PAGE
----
Take the 2-minute tour ×
Mathematics Stack Exchange is a question and answer site for people studying math at any level and professionals in related fields. It's 100% free, no registration required.

I'm looking for an efficient algorithm to compute the $n$-th power $\alpha^n$ of a real algebraic number $\alpha$ given by an interval representation for $n \in \mathbb{N}$. An interval representation of a real algebraic number is a tupel $(P,(l,r))$ where $P$ is an univariate polynomial and $(l,r)$ is an interval containing exactly one root of $P$.

There are algorithms to compute the sum of two real algebraic numbers $\alpha_1 + \alpha_2$ and the product $\alpha_1 \cdot \alpha_2$. The algorithms can be found in Mishra's "Algorithmic algebra" (p. 332f) (the pages are availble on google books)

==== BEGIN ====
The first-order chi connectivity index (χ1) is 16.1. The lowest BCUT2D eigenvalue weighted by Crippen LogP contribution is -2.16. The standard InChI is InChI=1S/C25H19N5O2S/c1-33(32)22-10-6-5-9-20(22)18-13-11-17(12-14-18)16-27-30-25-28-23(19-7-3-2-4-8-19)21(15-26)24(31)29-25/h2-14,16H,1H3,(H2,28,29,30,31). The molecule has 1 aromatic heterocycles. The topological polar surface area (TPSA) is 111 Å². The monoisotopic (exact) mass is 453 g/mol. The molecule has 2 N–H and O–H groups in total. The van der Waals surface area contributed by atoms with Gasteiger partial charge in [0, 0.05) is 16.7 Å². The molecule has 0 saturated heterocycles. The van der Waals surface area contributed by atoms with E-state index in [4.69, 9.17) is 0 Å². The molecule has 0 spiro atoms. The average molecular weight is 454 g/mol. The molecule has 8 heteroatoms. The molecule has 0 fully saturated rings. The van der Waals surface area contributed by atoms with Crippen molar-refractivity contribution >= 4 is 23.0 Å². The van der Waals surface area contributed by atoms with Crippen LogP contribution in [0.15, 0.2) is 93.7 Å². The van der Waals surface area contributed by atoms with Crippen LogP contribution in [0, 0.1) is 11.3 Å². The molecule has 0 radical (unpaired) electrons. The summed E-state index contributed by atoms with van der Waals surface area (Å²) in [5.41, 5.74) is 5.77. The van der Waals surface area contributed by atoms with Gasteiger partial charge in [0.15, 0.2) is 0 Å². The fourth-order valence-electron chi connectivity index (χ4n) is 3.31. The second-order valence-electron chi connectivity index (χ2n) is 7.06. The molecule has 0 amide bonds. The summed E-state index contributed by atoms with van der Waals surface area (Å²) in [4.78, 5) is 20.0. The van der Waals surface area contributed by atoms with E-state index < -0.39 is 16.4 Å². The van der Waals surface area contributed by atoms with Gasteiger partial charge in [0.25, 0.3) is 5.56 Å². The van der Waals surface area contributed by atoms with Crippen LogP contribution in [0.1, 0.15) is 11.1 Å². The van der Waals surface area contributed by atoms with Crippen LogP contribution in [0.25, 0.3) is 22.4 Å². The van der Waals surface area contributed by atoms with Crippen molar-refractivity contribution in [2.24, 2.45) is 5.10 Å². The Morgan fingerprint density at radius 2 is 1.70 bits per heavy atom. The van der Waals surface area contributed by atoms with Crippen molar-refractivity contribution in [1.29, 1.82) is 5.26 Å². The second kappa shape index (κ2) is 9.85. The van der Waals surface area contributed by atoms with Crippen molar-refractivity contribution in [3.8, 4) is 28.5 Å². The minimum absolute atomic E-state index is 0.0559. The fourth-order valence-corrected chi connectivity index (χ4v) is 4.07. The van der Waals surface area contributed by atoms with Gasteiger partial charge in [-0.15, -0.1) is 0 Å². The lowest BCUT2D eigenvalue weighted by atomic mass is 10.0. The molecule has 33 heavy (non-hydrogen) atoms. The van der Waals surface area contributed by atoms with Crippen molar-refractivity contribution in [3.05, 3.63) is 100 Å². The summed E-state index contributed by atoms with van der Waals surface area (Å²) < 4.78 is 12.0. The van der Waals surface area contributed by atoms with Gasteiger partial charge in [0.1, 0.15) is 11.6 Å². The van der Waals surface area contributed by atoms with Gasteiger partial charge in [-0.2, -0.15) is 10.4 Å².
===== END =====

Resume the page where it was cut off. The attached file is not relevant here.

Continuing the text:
The first idea is to apply the multiplication algorithm $n$ times but this turns out to be very inefficient and to slow for my purpose.

I wonder if there is an efficient way to find a polynomial with a root $\alpha^n$. Like a polynomial $P'$ which is the polynomial that has the roots $x_1, ..., x_m$ where $y_1, ..., y_m$ are the roots of $P$ and $x_i = y_i^n$ for each $i$.

share|improve this question
add comment

1 Answer

up vote 2 down vote accepted

How about repeated squaring? You'll only need on the order of $\log n$ multiplications.

share|improve this answer
add comment

Your Answer

 
discard

By posting your answer, you agree to the privacy policy and terms of service.

Not the answer you're looking for? Browse other questions tagged or ask your own question.